Note: I recommend only distilling water.

Note: I will edit and add onto this tutorial as needed. but for now I hope this help get some folks headed in the right direction into the magical world of science! :P



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    If you want to make a real still, here you go :

    Are you crazy? Use a PLASTIC lined paint bucket????? yes, let's heat up plastic in a hot solvent based liquid. Also, how is JB-Weld safe for being in a hot alcohol vapor? Do you know how many chemicals will be dissolving off JB Weld into the vapor path, and into your spirit?

    Use ONLY COPPER and S/S in all vapor and liquid areas!!!! Anything else can leach unknown chemicals into your final spirit!

    Omg.....It;s like you are trying to kill people with this.

    #1. When making a still use as much Copper in the construction of it, at least the condenser needs to be copper.

    #2. Never bring your still to the boiling point! 212° you will ruin the final product, never take it over 150°.
    Keep your temperature between 130°and 140° but for better results try 110 or 115°. bring your temp up slowly.

    #3. When your run starts dump the first pint or so out. This is Methanol it is poison it can kill you!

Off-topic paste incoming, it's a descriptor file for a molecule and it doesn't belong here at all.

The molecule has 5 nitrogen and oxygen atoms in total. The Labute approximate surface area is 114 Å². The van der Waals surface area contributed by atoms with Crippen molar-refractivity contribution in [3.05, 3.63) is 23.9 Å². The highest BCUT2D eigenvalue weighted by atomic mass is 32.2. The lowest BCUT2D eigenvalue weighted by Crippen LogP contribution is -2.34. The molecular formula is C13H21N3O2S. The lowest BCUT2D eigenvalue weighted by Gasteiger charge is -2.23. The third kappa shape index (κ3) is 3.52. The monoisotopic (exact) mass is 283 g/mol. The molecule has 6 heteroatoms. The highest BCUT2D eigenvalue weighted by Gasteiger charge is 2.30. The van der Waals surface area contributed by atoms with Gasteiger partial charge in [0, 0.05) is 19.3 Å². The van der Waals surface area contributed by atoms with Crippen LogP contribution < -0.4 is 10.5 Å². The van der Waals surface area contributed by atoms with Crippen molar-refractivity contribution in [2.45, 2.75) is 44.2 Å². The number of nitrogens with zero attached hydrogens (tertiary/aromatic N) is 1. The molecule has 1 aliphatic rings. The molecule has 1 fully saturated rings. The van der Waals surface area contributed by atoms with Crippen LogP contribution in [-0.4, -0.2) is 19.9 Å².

#4. Alcohol boils at 170° it starts evaporating at 100°. Water boils at 212° and starts evaporating around 110°. See where I'm going with this?

    #5. Think about this.... Water starts freezing at 30°f. Alcohol freezes at -170°f.
    You don't need a still to make good drinkable Alcohol. Put your fermented brew in plastic gallon jugs with the tops off in a freezer overnight. Then turn them upside down on quart sized canning jars.
    the Alcohol will start running out within a few minutes. If you made good Must or Wort you should get about 3/4 of a quart of about 80 proof liquor out of a gallon. This is Called "Jacking" In the olden days they used this to make Apple Jack.
    But you can with any fermented liquid. Plus there isn't any Methanol to worry about.